II. Scope of review. We review a case tried at law in the district court on errors assigned. Iowa R.App.P. 4; Atwood v. City of Des Moines, 485 N.W.2d 657, 659 (Iowa 1992). The trial court's findings of fact have the effect of a special verdict, Iowa R.App.P. 4, and are binding on us if supported by substantial evidence, Iowa R.App.P. 14(f)(1); Claus v. Whyle, 526 N.W.2d 519, 523 (Iowa 1994) (citation omitted).
Moreover, when the trial court following a bench trial denies recovery because a party has failed to sustain its burden of proof on an issue, we will not interfere unless we find the party carried its burden as a matter of law. Whiteaker v. State, 382 N.W.2d 112, 114 (Iowa 1986) (citations omitted). We will conclude a party has carried such a burden only when the evidence is so overwhelming that only one reasonable inference on each critical fact issue can be drawn. Id.; cf. Iowa R.App.P. 14(f)(10).
III. Burden of proof and standard of care. In order to establish a prima facie claim of legal malpractice, plaintiffs must have introduced substantial evidence that shows: (1) the existence of an attorney-client relationship giving rise to a duty; (2) the attorney, either by an act or failure to act, violated or breached that duty; (3) the attorney's breach of duty proximately caused injury to the client; and (4) the client sustained actual injury, loss, or damage. Dessel v. Dessel, 431 N.W.2d 359, 361 (Iowa 1988).
Defendant does not really contest elements one, three and four, and we conclude plaintiffs have proved them.
Therefore, the focus of this case is on the second element: breach of duty. An attorney breaches the duty of care owed to the client when the attorney fails to use "such skill, prudence and diligence as lawyers of ordinary skill and capacity commonly possess and exercise in the performance of the task which [is undertaken]." Martinson Mfg. Co. v. Seery, 351 N.W.2d 772, 775 (Iowa 1984) (citations omitted).
Ordinarily the issue of whether an attorney has exercised reasonable care is a question of fact. See Dessel, 431 N.W.2d at 361; 7 Am.Jur.2d Attorneys at Law § 224, at 267-68 (1980). However, if the facts are so compelling that no conflicting inferences can be drawn from them and rational people cannot differ in response, then whether an attorney has performed the duty owed may be decided as a matter of law by the court. Baker v. Beal, 225 N.W.2d 106, 112 (Iowa 1975); accord Lysick v. Walcom, 258 Cal. App. 2d 136, 65 Cal. Rptr. 406, 416 (1968); Katsaris v. Scelsi, 115 Misc.2d 115, 453 N.Y.S.2d 994, 996 (Sup.Ct. Broome County 1982); 7 Am.Jur.2d Attorneys at Law § 224, at 268. Indeed, we have recognized that "some [legal] malpractice cases may present situations in which the proof is so clear and obvious that a ... court could, with propriety, rule as a matter of law whether the lawyer [has exercised reasonable care]." Baker, 225 N.W.2d at 112.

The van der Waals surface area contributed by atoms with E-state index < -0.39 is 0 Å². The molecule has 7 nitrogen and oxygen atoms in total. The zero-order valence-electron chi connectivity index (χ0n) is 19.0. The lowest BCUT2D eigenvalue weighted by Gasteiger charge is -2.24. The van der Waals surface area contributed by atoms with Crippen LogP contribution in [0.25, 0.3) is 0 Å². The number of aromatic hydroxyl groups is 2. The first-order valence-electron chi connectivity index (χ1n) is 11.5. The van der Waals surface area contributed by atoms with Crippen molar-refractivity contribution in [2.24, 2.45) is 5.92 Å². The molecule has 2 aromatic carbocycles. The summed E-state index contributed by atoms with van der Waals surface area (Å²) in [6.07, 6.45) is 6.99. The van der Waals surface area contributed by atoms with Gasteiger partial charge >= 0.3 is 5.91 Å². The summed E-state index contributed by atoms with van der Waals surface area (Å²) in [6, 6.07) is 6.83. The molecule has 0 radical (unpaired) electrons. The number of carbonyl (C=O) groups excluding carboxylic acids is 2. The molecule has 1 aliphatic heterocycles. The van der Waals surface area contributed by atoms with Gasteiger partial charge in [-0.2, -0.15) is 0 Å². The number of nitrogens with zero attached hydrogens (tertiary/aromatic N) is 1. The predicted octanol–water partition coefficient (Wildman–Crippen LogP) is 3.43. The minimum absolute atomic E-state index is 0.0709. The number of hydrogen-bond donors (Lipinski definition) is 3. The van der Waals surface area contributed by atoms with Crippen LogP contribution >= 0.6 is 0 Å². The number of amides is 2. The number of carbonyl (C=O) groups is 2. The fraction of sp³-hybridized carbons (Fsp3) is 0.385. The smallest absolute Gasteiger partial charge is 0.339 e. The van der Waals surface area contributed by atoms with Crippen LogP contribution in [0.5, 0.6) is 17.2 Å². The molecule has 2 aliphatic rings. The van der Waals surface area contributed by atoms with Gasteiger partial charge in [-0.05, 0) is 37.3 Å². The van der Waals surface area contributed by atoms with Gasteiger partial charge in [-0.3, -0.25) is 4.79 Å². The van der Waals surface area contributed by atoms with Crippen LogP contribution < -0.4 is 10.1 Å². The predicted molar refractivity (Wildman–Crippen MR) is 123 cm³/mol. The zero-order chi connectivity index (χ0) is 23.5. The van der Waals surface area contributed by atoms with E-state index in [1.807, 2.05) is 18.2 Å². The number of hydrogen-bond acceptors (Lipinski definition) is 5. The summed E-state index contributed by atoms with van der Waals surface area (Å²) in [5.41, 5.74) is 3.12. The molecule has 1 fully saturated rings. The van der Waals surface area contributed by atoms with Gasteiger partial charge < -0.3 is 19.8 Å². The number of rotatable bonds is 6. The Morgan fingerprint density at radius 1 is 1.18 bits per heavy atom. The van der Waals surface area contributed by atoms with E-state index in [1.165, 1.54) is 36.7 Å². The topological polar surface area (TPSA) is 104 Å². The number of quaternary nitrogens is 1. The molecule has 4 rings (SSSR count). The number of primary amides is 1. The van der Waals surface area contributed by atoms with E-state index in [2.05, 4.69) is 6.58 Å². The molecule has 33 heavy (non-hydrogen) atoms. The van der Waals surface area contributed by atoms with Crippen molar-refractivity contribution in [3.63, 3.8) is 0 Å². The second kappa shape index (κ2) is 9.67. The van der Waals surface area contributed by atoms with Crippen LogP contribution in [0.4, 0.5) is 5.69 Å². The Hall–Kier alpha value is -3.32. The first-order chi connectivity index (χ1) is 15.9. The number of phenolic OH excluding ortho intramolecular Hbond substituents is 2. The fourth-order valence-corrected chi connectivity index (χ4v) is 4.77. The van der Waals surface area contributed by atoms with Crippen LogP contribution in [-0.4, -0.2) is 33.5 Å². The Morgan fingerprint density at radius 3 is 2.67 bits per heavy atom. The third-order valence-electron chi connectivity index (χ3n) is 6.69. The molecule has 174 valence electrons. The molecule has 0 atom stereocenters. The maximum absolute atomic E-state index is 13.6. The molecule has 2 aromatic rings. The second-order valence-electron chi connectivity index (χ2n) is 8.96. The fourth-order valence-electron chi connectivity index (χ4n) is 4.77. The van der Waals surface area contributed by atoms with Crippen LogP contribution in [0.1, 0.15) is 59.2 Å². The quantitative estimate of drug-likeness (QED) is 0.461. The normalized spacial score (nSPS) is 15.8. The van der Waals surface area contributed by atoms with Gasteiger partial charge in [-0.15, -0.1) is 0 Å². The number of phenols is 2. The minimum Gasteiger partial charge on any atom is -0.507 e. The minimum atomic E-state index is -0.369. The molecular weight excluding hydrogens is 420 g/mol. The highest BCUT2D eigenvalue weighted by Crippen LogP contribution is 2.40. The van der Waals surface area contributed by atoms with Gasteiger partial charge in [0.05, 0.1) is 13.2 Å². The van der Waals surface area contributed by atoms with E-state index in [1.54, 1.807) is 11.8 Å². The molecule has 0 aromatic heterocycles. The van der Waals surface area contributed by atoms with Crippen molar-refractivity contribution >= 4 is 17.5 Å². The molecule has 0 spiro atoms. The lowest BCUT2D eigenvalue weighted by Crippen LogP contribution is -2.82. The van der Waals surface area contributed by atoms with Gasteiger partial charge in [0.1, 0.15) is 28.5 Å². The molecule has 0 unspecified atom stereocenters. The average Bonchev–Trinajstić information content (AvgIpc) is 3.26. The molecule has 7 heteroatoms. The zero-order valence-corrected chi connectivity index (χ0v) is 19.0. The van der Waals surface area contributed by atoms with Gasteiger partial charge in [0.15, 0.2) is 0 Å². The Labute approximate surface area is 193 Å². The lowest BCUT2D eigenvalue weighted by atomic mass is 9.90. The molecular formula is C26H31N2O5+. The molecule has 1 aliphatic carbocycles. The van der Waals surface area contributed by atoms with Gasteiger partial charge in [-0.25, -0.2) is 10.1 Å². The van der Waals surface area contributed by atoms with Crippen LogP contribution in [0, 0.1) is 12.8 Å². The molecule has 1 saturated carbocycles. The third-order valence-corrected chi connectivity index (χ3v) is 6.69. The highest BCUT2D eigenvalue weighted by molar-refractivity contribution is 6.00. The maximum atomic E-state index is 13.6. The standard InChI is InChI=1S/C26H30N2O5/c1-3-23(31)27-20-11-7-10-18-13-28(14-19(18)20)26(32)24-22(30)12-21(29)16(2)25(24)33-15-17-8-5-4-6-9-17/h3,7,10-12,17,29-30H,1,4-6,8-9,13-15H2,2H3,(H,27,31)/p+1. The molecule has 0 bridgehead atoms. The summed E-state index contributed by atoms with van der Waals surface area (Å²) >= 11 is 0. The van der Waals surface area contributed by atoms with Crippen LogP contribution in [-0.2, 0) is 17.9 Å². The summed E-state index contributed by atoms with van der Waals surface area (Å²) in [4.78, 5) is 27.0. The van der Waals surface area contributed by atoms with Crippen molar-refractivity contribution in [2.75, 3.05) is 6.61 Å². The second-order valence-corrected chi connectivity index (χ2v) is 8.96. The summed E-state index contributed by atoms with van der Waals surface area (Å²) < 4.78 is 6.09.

*116 IV. Application of the reasonable care standard to the facts of this case. Following these principles, we conclude that the facts of this case present a rare instance in which only one inference may be drawn from them. The inference is that defendant Crotty's handling of Julia's estate fell below the standard of a reasonably prudent attorney. Accordingly, we conclude that Crotty breached the duty he owed to the plaintiff beneficiaries to exercise reasonable skill and care as a matter of law.
Crotty's negligence in handling Julia's estate can be summarized as two primary instances of nonfeasance: (1) his failure to use ordinary care in completing the death tax returns, and (2) his failure to thoroughly investigate and make reasonable efforts to verify the legal descriptions of the Carroll County property once he was put on notice that they were inaccurate.
A. First, Crotty negligently completed the death tax returns. Regardless of his reliance on Hudson's legal descriptions of the estate property set forth in the probate inventory, Crotty independently determined that the alternate valuation date should be used on the death tax returns. In making this determination, and later the necessary changes on the returns, Crotty had to have reviewed them. Yet Crotty failed to recognize that the same parcel of Carroll County land in section 36 was being described three times. Further, Crotty failed to recognize that some of the Carroll County land included on the returns was "subject to a life estate."
A reasonably prudent attorney performing such alternate valuation work would have recognized that the same parcel of land was being described and thereby taxed three times, and taken appropriate corrective measures. A reasonably prudent attorney reviewing the returns would also have realized that some of the Carroll County land was subject to a life estate and would have decreased the fee simple value by subtracting the appropriate amount for the life estate.